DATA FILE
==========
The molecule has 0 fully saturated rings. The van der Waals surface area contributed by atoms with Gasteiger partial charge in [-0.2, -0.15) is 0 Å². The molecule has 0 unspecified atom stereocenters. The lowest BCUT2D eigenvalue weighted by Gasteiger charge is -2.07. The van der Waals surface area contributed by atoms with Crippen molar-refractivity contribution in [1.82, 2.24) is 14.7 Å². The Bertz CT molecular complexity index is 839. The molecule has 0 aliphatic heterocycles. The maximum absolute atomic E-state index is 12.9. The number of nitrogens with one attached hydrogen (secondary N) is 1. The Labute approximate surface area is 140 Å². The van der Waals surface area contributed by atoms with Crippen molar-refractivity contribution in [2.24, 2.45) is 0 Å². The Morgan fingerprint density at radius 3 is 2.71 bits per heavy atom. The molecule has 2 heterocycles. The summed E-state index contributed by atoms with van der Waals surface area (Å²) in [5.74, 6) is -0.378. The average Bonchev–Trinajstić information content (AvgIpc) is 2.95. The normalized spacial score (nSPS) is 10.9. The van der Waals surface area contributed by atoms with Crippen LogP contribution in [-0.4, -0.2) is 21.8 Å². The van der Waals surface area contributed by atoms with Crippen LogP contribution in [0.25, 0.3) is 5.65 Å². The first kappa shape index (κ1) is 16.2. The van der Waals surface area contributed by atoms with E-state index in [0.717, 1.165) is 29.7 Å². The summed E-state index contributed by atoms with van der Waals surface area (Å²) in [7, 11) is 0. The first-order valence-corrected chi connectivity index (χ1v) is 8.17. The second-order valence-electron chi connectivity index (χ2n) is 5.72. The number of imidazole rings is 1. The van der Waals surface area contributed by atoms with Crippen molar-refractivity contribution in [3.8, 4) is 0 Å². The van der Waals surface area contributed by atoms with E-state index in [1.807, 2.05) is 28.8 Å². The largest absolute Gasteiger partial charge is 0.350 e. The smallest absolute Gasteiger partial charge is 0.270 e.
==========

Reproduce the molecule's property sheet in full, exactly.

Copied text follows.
The molecule has 0 fully saturated rings. The van der Waals surface area contributed by atoms with Gasteiger partial charge in [-0.2, -0.15) is 0 Å². The molecule has 0 unspecified atom stereocenters. The lowest BCUT2D eigenvalue weighted by Gasteiger charge is -2.07. The van der Waals surface area contributed by atoms with Crippen molar-refractivity contribution in [1.82, 2.24) is 14.7 Å². The Bertz CT molecular complexity index is 839. The molecule has 0 aliphatic heterocycles. The maximum absolute atomic E-state index is 12.9. The number of nitrogens with one attached hydrogen (secondary N) is 1. The Labute approximate surface area is 140 Å². The van der Waals surface area contributed by atoms with Crippen molar-refractivity contribution in [2.24, 2.45) is 0 Å². The Morgan fingerprint density at radius 3 is 2.71 bits per heavy atom. The molecule has 2 heterocycles. The summed E-state index contributed by atoms with van der Waals surface area (Å²) in [5.74, 6) is -0.378. The average Bonchev–Trinajstić information content (AvgIpc) is 2.95. The normalized spacial score (nSPS) is 10.9. The van der Waals surface area contributed by atoms with Crippen LogP contribution in [-0.4, -0.2) is 21.8 Å². The van der Waals surface area contributed by atoms with Crippen LogP contribution in [0.25, 0.3) is 5.65 Å². The first kappa shape index (κ1) is 16.2. The van der Waals surface area contributed by atoms with E-state index in [0.717, 1.165) is 29.7 Å². The summed E-state index contributed by atoms with van der Waals surface area (Å²) in [7, 11) is 0. The first-order valence-corrected chi connectivity index (χ1v) is 8.17. The second-order valence-electron chi connectivity index (χ2n) is 5.72. The number of imidazole rings is 1. The van der Waals surface area contributed by atoms with Crippen molar-refractivity contribution in [3.8, 4) is 0 Å². The van der Waals surface area contributed by atoms with E-state index in [1.807, 2.05) is 28.8 Å². The largest absolute Gasteiger partial charge is 0.350 e. The smallest absolute Gasteiger partial charge is 0.270 e.